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February 20, 2012
The secret behind Richard Levi's scintillating century, according to Johan Botha, was his ability to keep finding the other side of the boundary even when the Powerplay was over. Levi, with his 117 not out off 51 balls, became South Africa's only centurion in international Twenty20 cricket, the scorer of the fastest hundred in the format and the joint-highest individual score, equalling a record set by Chris Gayle.
Botha said some of the South Africa camp were not all that surprised by Levi's effort. "He has played with a few of the Cobras guys in our team and they kept saying that he plays that way," Botha said. "But, I thought, surely he can't keep it hitting it like that."
But, Levi could. He peppered the leg-side with sixes irrespective of who was bowling and which wickets fell around him. Hashim Amla holed out and Wayne Parnell was stumped during the early stages of Levi's innings but their departure did not seem to have any effect on his power-hitting. Neither did the lifting of the fielding restrictions, which impressed Botha.
"The good thing is - and I think that's the way the game is going - to keep hitting boundaries after six overs and he did that to keep the bowlers under pressure," Botha said. "A lot of guys are good in the first six overs when its field restrictions and then from overs seven to 11, they take the foot off the gas a little bit. That's where he was outstanding."
Botha said New Zealand had no way of stopping Levi because sometimes, especially in the shortest format of the game, when momentum is with a player, it cannot be taken away. "When a guy is playing that way, you've got to hope he misses one at some stage and if he doesn't, that's the way it goes," Botha said. "It was just one of those nights where one player can do these things. We've seen it with Gayle and we've seen it with Brendon McCullum, where you just can't stop a guy."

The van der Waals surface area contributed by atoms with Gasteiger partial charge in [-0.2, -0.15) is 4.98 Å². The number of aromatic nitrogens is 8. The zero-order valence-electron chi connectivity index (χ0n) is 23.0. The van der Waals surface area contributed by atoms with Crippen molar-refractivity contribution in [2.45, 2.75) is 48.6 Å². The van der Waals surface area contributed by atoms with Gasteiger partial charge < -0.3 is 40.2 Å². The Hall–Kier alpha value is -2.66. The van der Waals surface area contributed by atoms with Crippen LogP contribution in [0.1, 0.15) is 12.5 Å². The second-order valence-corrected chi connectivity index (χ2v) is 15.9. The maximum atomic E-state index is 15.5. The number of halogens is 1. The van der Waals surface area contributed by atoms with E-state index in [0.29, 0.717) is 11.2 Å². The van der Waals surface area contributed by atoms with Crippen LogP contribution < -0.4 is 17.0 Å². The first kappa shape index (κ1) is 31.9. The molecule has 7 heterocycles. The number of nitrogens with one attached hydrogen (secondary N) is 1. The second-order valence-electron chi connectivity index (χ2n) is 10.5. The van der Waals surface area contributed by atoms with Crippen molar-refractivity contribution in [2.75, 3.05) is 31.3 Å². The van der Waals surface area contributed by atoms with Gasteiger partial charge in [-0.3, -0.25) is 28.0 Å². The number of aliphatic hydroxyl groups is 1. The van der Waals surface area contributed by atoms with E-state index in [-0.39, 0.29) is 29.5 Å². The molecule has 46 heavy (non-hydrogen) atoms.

Levi also rose above a verbal shower from Tim Southee who though the short ball would rattle the South Africa opener. Southee hit Levi on the helmet in the first match and accounted for his dismissal but the same ploy did not work in Wellington. Levi was prepared for Southee this time around, and had a few things to say back to the New Zealand bowler, most of them with the bat.
"Richard had a few guys quiet last night," Botha said, admitting that South Africa had braced themselves for mind-games and wordy confrontations. "We expected the players to come out hard and really be in our faces, and that's fair enough. I think the guys know it might happen and they've just got to deal with it and focus on the game. Gary [Kirsten] spoke to us about it and said 'You've just got to get on with it, you can't let it affect you'. We expect more of the same in the next few games."
New Zealand have often triumphed over South Africa in mind games with their most recent victory coming at the World Cup quarterfinal in Dhaka in March last year. That win knocked an impressive-looking South Africa out of the tournament and although they claim to have recovered from the shock, they would still not pass up a chance to beat their old foes in response.
The third Twenty20 in Auckland may present a situation that has some similarity to a knockout match. With the series currently at 1-1, it is effectively a final and will give both sides the opportunity to show their ability to perform under pressure. "It's good to play in tight games," Botha said. "It's nice to be at one-all and I'm sure there'll be a lot of expectation. The big games like this really matter."
Firdose Moonda is ESPNcricinfo's South Africa correspondentFeeds: Firdose Moonda
© ESPN Sports Media Ltd.
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Plays of the day from the IPL match between Chennai Super Kings and Kings XI Punjab in Abu Dhabi
Modern bats are getting chunkier by the day, while not getting much more heavy. This gives batsmen an unfair advantage